In the cities conditions were much less healthy and overcrowding was a marked feature of life for the urban poor.HEALTH IN SCOTLAND 1840-1940
W W Knox
This new school, a tall sandstone building on a corner between dairy farms and smoking factories, looked imposing and self-important. It was built to impress because it had an important role to play. Children were still dying of typhoid and diphtheria, and young people with ambition boarded emigration ships from Leith to the New World.
Edinburgh School Board wanted to improve the health of a new generation in body and mind. Broughton Elementary School with airy classrooms, swimming pool, gymnasium, laboratories, WCs and carefully calculated ventilation was designed by the board’s own architect, Robert Wilson, to meet ideals which were well ahead of their time. Perhaps they still are.
Meet the medical officer of health
Some of the most poignant and telling entries in the School Log and School Board Minutes refer to health and social conditions.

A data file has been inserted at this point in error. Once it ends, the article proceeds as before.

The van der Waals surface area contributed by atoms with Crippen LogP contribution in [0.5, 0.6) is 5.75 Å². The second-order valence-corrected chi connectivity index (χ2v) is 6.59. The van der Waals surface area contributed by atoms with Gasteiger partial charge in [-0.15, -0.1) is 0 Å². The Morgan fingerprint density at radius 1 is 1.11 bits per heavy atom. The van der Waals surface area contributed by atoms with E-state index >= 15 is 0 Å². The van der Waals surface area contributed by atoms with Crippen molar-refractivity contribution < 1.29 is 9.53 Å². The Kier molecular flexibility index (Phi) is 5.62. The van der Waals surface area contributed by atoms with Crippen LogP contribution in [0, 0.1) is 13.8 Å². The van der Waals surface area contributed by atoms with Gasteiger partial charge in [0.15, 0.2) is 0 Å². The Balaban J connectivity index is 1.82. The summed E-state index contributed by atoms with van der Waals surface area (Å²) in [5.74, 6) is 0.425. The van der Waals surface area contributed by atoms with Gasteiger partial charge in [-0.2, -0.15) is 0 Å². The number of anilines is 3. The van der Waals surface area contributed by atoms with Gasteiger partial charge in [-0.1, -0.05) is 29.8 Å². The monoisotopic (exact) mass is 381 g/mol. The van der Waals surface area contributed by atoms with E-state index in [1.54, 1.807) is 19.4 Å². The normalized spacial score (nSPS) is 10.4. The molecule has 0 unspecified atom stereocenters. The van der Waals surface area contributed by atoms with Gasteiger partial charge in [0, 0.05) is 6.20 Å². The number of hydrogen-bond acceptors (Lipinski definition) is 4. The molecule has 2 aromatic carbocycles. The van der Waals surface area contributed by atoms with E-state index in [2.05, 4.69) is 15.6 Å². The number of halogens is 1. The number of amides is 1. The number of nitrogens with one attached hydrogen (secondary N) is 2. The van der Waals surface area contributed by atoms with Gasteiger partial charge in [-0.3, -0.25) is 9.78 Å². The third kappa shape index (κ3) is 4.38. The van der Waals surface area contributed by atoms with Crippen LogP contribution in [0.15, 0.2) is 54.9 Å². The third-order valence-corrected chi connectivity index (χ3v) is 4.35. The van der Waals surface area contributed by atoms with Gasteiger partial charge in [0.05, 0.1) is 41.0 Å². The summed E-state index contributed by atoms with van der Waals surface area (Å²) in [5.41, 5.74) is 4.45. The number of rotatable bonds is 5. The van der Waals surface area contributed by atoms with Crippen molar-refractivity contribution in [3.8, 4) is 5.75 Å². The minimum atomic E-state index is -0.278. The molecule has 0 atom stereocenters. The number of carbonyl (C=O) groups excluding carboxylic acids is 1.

Edinburgh was emerging as a pioneer of children’s health. Perhaps that’s not surprising. The city had appointed their first medical officer in 1862, and Henry Duncan Littlejohn sounds a force of nature – his 1865 report on the Sanitary Condition of Edinburgh is regarded as ‘a landmark in urban management and public health administration’. The Lancet (no less) described it as ‘monumental’.
Littlejohn was a devil for data. “He divided the city into 19 districts and used census-derived data to determine the population within each. He made personal observations of the sanitary conditions in the different districts and related these to the mortality data for residents of the areas obtained from the Registrar General for Scotland.”
A year after the opening of Broughton Elementary, the Public Health (Scotland) Act 1897 gave significant powers to medical officers and sanitary inspectors. Edinburgh was the first place in Scotland to appoint a Schools Medical Officer in 1907 (the year before Littlejohn’s retirement). By then schools were already required to report outbreaks of whooping cough, measles and scarlet fever to the city’s medical officer, “each day if necessary.” Weights and heights of all pupils were taken, air tests and classroom temperatures routinely monitored. The School Log notes in 1905: “Room 13 below 50 degrees, Fire lighted at 7.30 am, HM tells janitor to light it earlier.”
Disinfecting the school